All posts by Andrew Leonard

Botrychium lunaria in May in the New Forest

We went back to check out the Botrychiums at Appleslade Bottom

We found about 40 plants in 4 distinct colonies. They are not much advanced from April but quite a few seem to be in “pairs”
The Ophioglossums looked much worse with almost no fertile spikes visible. There has been almost no rain since we last visited this site

Botrychium lunaria in April in the New Forest

Ashley Basil and myself went to see if we could find Botrychium lunaria in the known site at Appleslade Bottom.

We found about 15 small plants

We also found some colonies of Ophioglossum vulgatum

We were a little surprised that both these ferns could be seen at this time of year. We will go back at the end of April and see what they look like and how many we can find

Ashford Hangers

Ashford Hangers is a steep sided open access woodland, with a good selection of ferns

Asplenium scolopendrium is the most abundant fern

Both Polystichum setiferum and P. aculeatum are common in the hangars. There are several good candidates for their hybrid Polystichum x bicknellii

Dryopteris dilatata is beginning to lie down but the new croziers are also appearing

Asplenium ruta-muraria

I found this very healthy example of Asplenium ruta-muraria trying to crowd out an Asplenium scolopendrium. Photo taken in Meonstoke, Hampshire.

What is this Fern?

This fern has a long history in our family and was described as a rarity by my father but we don’t know what it is.
It was given to my father as a division in the 1950s when he lived in the village of Warton nr Carnforth, Lancashire. It was given to him by an older gardener in the village who would have known both Robert Bolton (past president of the BPS) and fern enthusiast Henry Bolton (who I guess was Robert’s father or uncle). We assume that the fern was either discovered in the wild by Henry Bolton or bred by Robert Bolton in his Warton nursery.
The fern has no spores. It has been replanted 3 times in different gardens since my father first planted it.

Stephen Fawcett

Holly Hill Woodland Park

I recently re-visited Holly Hill Woodland Park after a gap of nearly 20 years. The Dicksonia antarctica are looking pretty good even in mid-February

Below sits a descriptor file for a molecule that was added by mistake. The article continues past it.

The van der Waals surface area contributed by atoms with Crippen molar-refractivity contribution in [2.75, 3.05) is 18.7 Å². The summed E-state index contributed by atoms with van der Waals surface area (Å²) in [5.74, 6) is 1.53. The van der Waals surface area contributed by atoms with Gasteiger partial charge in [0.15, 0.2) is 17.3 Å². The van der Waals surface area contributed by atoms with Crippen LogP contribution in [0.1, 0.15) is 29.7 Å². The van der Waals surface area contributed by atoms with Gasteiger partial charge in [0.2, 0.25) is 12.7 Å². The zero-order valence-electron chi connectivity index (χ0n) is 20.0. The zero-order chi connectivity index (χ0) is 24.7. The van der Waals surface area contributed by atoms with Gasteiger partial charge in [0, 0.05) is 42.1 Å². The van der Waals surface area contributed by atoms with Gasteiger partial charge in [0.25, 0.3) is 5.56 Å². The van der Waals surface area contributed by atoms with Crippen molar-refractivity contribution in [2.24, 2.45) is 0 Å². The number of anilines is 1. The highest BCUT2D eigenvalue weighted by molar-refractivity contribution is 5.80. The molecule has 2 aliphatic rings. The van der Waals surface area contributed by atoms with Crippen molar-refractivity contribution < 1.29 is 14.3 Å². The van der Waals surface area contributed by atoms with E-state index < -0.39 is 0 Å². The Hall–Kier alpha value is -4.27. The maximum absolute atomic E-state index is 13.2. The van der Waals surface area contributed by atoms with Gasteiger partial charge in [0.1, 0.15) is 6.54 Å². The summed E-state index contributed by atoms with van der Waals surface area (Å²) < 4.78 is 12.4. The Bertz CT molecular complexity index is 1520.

They are growing on islands in a lake and I have come to the conclusion that it is not cold but lack of water that kills these beautiful plants
There are other native ferns in this area, Dryopteris dilatata, D. filix-mas, D. affinis, Blechnum spicant, Polystichum setiferum, Asplenium scolopendrium
The park is also interesting as it is considered to have the best known examples in Hampshire of Pulhamite Stonework and Groto

Strange Hart’s Tongue Fern

I found this strange form of Asplenium scolopendrium at the back of the churchyard of All Saints Church in Botley, Hampshire. It was growing in a low wall just beside a dustbin. The frond is very thick and it has this raised ridge that runs down the middle of the underneath of the frond. The sori are much reduced, only being formed in the part of the frond which is not raised.

I sent these pictures to our cultivar expert, Julian Reed and this is what he says:

it’s a cultivar
The ridge under the frond is what called sub lineate, if it was on top of the frond it would be supra lineate and I think if well grown it would be ramose

I will try to grow on the spores and see what happens


I found this patch of Polypodiums opposite the entrance to the Whiteley Golf Club, Whitely, Hampshire SU53720834. I am sure it must be a hybrid because of its vigour. There are several other patches in the same vicinity. I think the spores are not yet ripe.
I have been informed by the Vice County Recorder that it is Polypodium x mantoniae

Asplenium ceterach in Hampshire

With the help of the vice county recorders in North and South Hampshire, I have been trying to track down all the locations for Asplenium ceterach in Hampshire. So far I have found (mostly re-found) 50 locations.
I would say that A. ceterach is relatively rare in Hampshire and from this adventure, it seems to be hanging in, in most of the the known locations.

The best location, in quantity and quality, is in Lower Farringdon
There are 2 hot-spots for A. ceterach, St Mary Bourne and Whitchurch, which both have 4 distinct locations
Churches and railway bridges are good locations for wall ferns in general and occasionally, A. ceterach. However both are vulnerable, railway bridges from maintenance (re-pointing) and churches from over enthusiastic volunteer gardeners who see ferns as destructive to the fabric of the churchyard
I have not seen A. ceterach in any natural locations in Hampshire. It seems to require walls that are old, maybe well over 100 years.
The fern seems to tolerated and even appreciated by the owners of the properties where the fern exists

See the locations on Google Maps

My thanks to Tony Mundell and Martin Rand

Polystichum x bicknellii bulbils

Polystichum x bicknellii growing in my garden has developed bulbils. These bulbils look rather like the damage that sometimes occurs on ferns when they suffer from drought or insect attack but they are developing new fronds. I have had the plant for a few years and I have not noticed this before, nor have I seen it in the wild.
Strangely, it is growing near a Polystichum x dycei which regularly creates bulbils